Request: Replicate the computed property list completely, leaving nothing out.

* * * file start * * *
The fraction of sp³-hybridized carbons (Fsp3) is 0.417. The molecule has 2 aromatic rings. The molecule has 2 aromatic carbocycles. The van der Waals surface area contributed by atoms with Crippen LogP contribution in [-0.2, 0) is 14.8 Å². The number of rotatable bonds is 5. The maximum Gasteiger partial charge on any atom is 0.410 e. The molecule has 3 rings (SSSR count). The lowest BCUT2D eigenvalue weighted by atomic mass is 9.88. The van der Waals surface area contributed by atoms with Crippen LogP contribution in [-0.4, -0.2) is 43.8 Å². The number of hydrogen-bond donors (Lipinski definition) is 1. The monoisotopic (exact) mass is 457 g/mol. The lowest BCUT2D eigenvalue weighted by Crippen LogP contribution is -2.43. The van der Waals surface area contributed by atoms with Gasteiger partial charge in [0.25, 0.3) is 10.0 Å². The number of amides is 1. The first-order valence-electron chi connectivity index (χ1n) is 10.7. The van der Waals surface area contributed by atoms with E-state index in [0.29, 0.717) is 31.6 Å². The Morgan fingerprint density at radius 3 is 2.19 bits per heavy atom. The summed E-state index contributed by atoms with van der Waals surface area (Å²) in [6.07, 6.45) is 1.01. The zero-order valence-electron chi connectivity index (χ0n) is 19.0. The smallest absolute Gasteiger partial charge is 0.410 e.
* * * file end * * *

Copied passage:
The fraction of sp³-hybridized carbons (Fsp3) is 0.417. The molecule has 2 aromatic rings. The molecule has 2 aromatic carbocycles. The van der Waals surface area contributed by atoms with Crippen LogP contribution in [-0.2, 0) is 14.8 Å². The number of rotatable bonds is 5. The maximum Gasteiger partial charge on any atom is 0.410 e. The molecule has 3 rings (SSSR count). The lowest BCUT2D eigenvalue weighted by atomic mass is 9.88. The van der Waals surface area contributed by atoms with Crippen LogP contribution in [-0.4, -0.2) is 43.8 Å². The number of hydrogen-bond donors (Lipinski definition) is 1. The monoisotopic (exact) mass is 457 g/mol. The lowest BCUT2D eigenvalue weighted by Crippen LogP contribution is -2.43. The van der Waals surface area contributed by atoms with Gasteiger partial charge in [0.25, 0.3) is 10.0 Å². The number of amides is 1. The first-order valence-electron chi connectivity index (χ1n) is 10.7. The van der Waals surface area contributed by atoms with E-state index in [0.29, 0.717) is 31.6 Å². The Morgan fingerprint density at radius 3 is 2.19 bits per heavy atom. The summed E-state index contributed by atoms with van der Waals surface area (Å²) in [6.07, 6.45) is 1.01. The zero-order valence-electron chi connectivity index (χ0n) is 19.0. The smallest absolute Gasteiger partial charge is 0.410 e.